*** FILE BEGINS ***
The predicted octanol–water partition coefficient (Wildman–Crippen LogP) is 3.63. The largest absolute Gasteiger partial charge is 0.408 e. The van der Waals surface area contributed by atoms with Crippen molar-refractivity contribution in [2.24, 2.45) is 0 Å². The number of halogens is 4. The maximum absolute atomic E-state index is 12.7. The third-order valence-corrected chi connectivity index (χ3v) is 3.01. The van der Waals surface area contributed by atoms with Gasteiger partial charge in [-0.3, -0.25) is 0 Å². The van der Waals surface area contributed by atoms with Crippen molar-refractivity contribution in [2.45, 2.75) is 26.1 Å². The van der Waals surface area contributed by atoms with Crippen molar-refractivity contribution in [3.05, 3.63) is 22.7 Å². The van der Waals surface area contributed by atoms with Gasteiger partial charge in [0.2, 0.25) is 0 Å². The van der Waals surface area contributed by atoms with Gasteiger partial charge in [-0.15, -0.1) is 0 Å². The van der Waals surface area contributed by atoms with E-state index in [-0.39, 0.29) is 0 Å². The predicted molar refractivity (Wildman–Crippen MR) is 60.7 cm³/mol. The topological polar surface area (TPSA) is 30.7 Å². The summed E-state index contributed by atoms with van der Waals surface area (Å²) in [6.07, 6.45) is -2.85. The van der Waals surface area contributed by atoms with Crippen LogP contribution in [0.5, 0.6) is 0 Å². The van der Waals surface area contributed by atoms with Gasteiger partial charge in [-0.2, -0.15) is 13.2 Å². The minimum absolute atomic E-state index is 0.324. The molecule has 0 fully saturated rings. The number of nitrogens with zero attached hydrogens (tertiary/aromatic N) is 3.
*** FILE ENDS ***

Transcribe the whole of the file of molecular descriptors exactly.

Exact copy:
The predicted octanol–water partition coefficient (Wildman–Crippen LogP) is 3.63. The largest absolute Gasteiger partial charge is 0.408 e. The van der Waals surface area contributed by atoms with Crippen molar-refractivity contribution in [2.24, 2.45) is 0 Å². The number of halogens is 4. The maximum absolute atomic E-state index is 12.7. The third-order valence-corrected chi connectivity index (χ3v) is 3.01. The van der Waals surface area contributed by atoms with Gasteiger partial charge in [-0.3, -0.25) is 0 Å². The van der Waals surface area contributed by atoms with Crippen molar-refractivity contribution in [2.45, 2.75) is 26.1 Å². The van der Waals surface area contributed by atoms with Crippen molar-refractivity contribution in [3.05, 3.63) is 22.7 Å². The van der Waals surface area contributed by atoms with Gasteiger partial charge in [0.2, 0.25) is 0 Å². The van der Waals surface area contributed by atoms with Gasteiger partial charge in [-0.15, -0.1) is 0 Å². The van der Waals surface area contributed by atoms with E-state index in [-0.39, 0.29) is 0 Å². The predicted molar refractivity (Wildman–Crippen MR) is 60.7 cm³/mol. The topological polar surface area (TPSA) is 30.7 Å². The summed E-state index contributed by atoms with van der Waals surface area (Å²) in [6.07, 6.45) is -2.85. The van der Waals surface area contributed by atoms with Crippen LogP contribution in [0.5, 0.6) is 0 Å². The van der Waals surface area contributed by atoms with Gasteiger partial charge in [-0.2, -0.15) is 13.2 Å². The minimum absolute atomic E-state index is 0.324. The molecule has 0 fully saturated rings. The number of nitrogens with zero attached hydrogens (tertiary/aromatic N) is 3.